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May 8, 2013


Why Rick. - Another Candidate for Archbishop of Sydney

Following on from last Friday’s announcement of Glenn Davies’ candidature, another candidate has been presented for the role of Archbishop of Sydney - Rick Smith.

The strategy of the Why Rick campaign is notably different from that of those supporting Glenn Davies. Whereas the Davies website seeks to set out a comprehensive argument as to why Davies ought to be Archbishop, Why Rick has opted for another approach - that of an ongoing conversation.

Rick Smith

As senior minister of Naremburn Cammeray Anglican ChurchRev Canon Rick Smith has proved himself ready to be our Archbishop.å

We’d like to send you a series of relevant video emails so you can get to know him better and understand why we are so keen for the synod to elect him. There will be interviews with Rick on a range of topics and commentary from senior church leaders, synod representatives and members of Rick’s staff and church.

Synod members are invited to sign up to receive regular emails containing information about Smith. The strategy is to slowly have a “conversation” with the electorate in this election (i.e. synod members) about Rick Smith and why he is the best choice for Archbishop.

letter sent to Synod members [pdf] has the personal endorsement of 22 of the members of the Sydney Synod Standing Committee. Standing Committee has  56 persons, of whom 5 are bishops (including Glenn Davies) and a further 3 are Sydney Diocesan Secretariat staff (the equivalent of “civil servants”) and, of course Rick Smith himself. Thus at the very start Rick Smith has the support of 22 out of 47 members who could express an opinion on the subject. I am sure there will be more to follow.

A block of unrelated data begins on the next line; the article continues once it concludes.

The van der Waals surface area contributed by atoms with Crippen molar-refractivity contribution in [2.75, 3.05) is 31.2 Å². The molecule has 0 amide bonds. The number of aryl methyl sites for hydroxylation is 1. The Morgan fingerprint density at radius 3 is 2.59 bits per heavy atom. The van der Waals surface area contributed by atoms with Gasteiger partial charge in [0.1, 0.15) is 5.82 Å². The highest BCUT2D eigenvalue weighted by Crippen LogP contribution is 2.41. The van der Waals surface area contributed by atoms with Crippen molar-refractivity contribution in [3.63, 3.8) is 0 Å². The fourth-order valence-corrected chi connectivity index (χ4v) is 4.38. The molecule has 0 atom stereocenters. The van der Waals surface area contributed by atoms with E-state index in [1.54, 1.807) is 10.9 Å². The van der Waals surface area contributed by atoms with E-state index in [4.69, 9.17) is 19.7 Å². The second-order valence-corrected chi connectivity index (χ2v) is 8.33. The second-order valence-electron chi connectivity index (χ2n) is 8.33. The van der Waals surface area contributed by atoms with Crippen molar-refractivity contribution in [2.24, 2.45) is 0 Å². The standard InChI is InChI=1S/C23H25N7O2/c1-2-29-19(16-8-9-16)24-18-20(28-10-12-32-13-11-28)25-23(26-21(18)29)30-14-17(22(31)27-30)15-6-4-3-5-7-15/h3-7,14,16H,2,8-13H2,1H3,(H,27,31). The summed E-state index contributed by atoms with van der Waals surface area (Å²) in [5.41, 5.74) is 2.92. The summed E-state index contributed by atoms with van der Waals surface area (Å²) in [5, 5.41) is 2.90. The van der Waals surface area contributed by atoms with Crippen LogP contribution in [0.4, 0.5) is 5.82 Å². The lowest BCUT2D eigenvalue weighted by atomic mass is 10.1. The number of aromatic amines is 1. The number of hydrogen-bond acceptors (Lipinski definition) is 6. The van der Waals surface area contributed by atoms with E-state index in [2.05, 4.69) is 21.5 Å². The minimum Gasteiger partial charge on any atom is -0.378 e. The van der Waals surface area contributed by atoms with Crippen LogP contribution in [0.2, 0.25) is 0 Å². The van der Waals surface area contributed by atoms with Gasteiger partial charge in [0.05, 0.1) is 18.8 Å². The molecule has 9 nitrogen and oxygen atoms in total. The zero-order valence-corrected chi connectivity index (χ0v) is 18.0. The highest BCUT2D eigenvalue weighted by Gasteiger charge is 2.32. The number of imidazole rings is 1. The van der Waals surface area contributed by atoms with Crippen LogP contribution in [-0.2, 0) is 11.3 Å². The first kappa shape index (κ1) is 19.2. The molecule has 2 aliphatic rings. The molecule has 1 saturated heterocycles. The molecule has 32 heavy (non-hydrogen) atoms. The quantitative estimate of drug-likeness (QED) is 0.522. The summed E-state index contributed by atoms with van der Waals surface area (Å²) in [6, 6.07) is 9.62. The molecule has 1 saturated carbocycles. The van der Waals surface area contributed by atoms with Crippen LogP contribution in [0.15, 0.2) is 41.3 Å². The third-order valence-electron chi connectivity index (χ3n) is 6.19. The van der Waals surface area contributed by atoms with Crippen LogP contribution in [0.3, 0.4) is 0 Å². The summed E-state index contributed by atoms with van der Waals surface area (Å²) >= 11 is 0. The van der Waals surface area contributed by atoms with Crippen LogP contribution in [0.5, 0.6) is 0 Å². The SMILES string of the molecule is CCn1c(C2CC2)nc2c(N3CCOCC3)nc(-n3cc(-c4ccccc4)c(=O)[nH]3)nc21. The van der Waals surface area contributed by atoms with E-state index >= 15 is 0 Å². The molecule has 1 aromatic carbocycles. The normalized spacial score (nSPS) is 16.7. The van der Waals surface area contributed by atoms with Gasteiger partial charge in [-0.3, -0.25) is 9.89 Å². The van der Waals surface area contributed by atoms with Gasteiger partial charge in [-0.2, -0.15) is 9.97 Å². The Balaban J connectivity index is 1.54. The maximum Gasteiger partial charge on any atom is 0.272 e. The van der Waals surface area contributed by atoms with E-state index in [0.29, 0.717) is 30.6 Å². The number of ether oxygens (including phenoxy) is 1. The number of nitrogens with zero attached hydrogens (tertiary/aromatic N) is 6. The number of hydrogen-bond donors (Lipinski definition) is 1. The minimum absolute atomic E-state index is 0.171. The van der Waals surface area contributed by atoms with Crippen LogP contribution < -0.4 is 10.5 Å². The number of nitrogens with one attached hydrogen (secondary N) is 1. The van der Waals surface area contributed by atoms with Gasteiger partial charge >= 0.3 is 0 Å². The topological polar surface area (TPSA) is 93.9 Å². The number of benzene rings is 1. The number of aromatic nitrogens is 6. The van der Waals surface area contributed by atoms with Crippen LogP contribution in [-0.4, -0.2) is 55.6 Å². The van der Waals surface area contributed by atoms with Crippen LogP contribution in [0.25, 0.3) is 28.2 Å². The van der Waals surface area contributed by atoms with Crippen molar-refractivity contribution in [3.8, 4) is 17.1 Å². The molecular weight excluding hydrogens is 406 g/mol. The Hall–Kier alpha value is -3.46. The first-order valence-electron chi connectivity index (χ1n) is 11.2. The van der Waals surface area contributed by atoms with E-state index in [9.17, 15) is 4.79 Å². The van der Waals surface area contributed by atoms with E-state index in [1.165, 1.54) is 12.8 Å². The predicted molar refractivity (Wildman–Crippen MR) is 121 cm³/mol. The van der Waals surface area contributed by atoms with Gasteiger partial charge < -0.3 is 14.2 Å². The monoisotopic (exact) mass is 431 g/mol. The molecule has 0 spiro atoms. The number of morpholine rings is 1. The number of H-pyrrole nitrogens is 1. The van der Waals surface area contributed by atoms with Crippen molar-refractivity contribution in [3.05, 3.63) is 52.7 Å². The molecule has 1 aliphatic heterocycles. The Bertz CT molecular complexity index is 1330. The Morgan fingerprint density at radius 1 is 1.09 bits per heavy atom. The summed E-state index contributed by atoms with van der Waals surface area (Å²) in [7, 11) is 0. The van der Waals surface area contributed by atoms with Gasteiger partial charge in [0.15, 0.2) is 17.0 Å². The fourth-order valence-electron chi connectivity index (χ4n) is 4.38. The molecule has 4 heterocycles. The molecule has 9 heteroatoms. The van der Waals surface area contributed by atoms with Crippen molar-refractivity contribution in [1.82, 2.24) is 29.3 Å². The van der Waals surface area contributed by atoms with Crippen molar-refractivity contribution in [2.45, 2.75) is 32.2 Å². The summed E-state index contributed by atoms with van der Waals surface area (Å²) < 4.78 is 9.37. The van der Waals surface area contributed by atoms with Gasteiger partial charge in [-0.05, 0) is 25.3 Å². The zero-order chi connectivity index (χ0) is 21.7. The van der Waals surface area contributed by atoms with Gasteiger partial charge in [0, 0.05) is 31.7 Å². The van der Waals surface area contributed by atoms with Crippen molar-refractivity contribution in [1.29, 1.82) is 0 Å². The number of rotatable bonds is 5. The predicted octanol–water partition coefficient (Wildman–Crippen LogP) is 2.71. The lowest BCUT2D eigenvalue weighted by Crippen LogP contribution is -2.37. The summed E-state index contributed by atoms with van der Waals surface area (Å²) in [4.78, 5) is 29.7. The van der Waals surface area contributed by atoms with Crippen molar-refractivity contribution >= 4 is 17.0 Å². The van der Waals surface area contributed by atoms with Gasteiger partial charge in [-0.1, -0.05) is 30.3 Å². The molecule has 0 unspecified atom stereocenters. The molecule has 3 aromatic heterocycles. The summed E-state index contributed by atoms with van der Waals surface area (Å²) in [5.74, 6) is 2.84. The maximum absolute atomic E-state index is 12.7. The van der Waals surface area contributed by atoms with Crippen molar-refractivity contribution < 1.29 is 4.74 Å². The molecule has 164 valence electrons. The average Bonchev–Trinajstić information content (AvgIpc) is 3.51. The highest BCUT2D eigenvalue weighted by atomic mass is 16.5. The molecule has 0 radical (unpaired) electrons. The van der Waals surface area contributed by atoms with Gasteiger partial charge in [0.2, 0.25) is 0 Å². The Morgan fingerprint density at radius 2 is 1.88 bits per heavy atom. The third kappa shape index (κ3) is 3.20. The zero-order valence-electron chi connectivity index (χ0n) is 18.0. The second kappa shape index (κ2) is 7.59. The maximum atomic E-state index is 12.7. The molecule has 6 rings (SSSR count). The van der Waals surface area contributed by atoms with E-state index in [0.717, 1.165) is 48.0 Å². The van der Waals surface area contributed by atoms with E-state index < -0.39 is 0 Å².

I want to do my best to report to my readers on this campaign so I think it’s also important that I be transparent.

I think Glenn Davies is a good candidate - a candidate that many dioceses in the world would be pleased to have. But I think Rick Smith is an even better candidate. Over the next few weeks I’m looking forward to telling you why that is. In the meantime you could always go and subscribe to the Why Rick updates.

I like this approach, it’s helpfully conversational and seeking to have that conversation with the right people; members of Synod, not simply everyone they can reach on facebook. Most of all, I like Rick. I’ve got to know him over the past few years and I’ve been impressed. I also know many of the people who work for him and what they say impresses me even more.

I should leave you, however, with the closing paragraph of the introduction letter:

May we suggest that this would be a good time to request our congregations to be  praying for our deliberations.

Indeed.


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7 comments

You are blessed indeed if you have two good candidates.

[1] Posted by Katherine on 5-9-2013 at 07:33 AM · [top]

whyrick.info??  Men (thankfully there) campaigning to be Archbishop. The two pictured wearing suits. I’m sure these are good men, but this all seems very strange to me.

[2] Posted by via orthodoxy on 5-9-2013 at 07:59 AM · [top]

#2